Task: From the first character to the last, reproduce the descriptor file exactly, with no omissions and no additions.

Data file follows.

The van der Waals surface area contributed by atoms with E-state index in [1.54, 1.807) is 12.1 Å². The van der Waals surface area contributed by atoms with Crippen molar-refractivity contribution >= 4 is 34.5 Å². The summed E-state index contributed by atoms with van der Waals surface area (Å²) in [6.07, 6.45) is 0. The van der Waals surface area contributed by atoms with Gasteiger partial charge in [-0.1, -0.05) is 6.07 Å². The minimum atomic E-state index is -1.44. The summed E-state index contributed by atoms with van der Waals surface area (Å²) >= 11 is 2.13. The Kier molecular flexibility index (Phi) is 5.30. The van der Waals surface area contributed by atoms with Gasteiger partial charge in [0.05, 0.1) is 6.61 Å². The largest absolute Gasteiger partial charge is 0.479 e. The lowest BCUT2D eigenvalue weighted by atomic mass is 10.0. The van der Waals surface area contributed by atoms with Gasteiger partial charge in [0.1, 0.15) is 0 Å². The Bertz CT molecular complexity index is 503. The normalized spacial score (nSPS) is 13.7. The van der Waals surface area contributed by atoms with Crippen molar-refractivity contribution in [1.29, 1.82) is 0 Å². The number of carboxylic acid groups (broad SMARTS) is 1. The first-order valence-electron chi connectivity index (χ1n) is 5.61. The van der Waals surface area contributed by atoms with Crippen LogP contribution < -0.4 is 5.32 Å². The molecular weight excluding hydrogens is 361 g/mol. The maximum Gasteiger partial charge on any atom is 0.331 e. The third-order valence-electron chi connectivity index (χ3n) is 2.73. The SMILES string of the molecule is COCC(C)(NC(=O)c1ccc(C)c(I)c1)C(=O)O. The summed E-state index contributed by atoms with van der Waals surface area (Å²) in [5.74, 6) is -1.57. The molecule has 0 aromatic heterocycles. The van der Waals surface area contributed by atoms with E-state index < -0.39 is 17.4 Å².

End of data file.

The van der Waals surface area contributed by atoms with E-state index in [1.54, 1.807) is 12.1 Å². The van der Waals surface area contributed by atoms with Crippen molar-refractivity contribution >= 4 is 34.5 Å². The summed E-state index contributed by atoms with van der Waals surface area (Å²) in [6.07, 6.45) is 0. The van der Waals surface area contributed by atoms with Gasteiger partial charge in [-0.1, -0.05) is 6.07 Å². The minimum atomic E-state index is -1.44. The summed E-state index contributed by atoms with van der Waals surface area (Å²) >= 11 is 2.13. The Kier molecular flexibility index (Phi) is 5.30. The van der Waals surface area contributed by atoms with Gasteiger partial charge in [0.05, 0.1) is 6.61 Å². The largest absolute Gasteiger partial charge is 0.479 e. The lowest BCUT2D eigenvalue weighted by atomic mass is 10.0. The van der Waals surface area contributed by atoms with Gasteiger partial charge in [0.1, 0.15) is 0 Å². The Bertz CT molecular complexity index is 503. The normalized spacial score (nSPS) is 13.7. The van der Waals surface area contributed by atoms with Crippen molar-refractivity contribution in [1.29, 1.82) is 0 Å². The number of carboxylic acid groups (broad SMARTS) is 1. The first-order valence-electron chi connectivity index (χ1n) is 5.61. The van der Waals surface area contributed by atoms with Crippen LogP contribution < -0.4 is 5.32 Å². The molecular weight excluding hydrogens is 361 g/mol. The maximum Gasteiger partial charge on any atom is 0.331 e. The third-order valence-electron chi connectivity index (χ3n) is 2.73. The SMILES string of the molecule is COCC(C)(NC(=O)c1ccc(C)c(I)c1)C(=O)O. The summed E-state index contributed by atoms with van der Waals surface area (Å²) in [5.74, 6) is -1.57. The molecule has 0 aromatic heterocycles. The van der Waals surface area contributed by atoms with E-state index < -0.39 is 17.4 Å².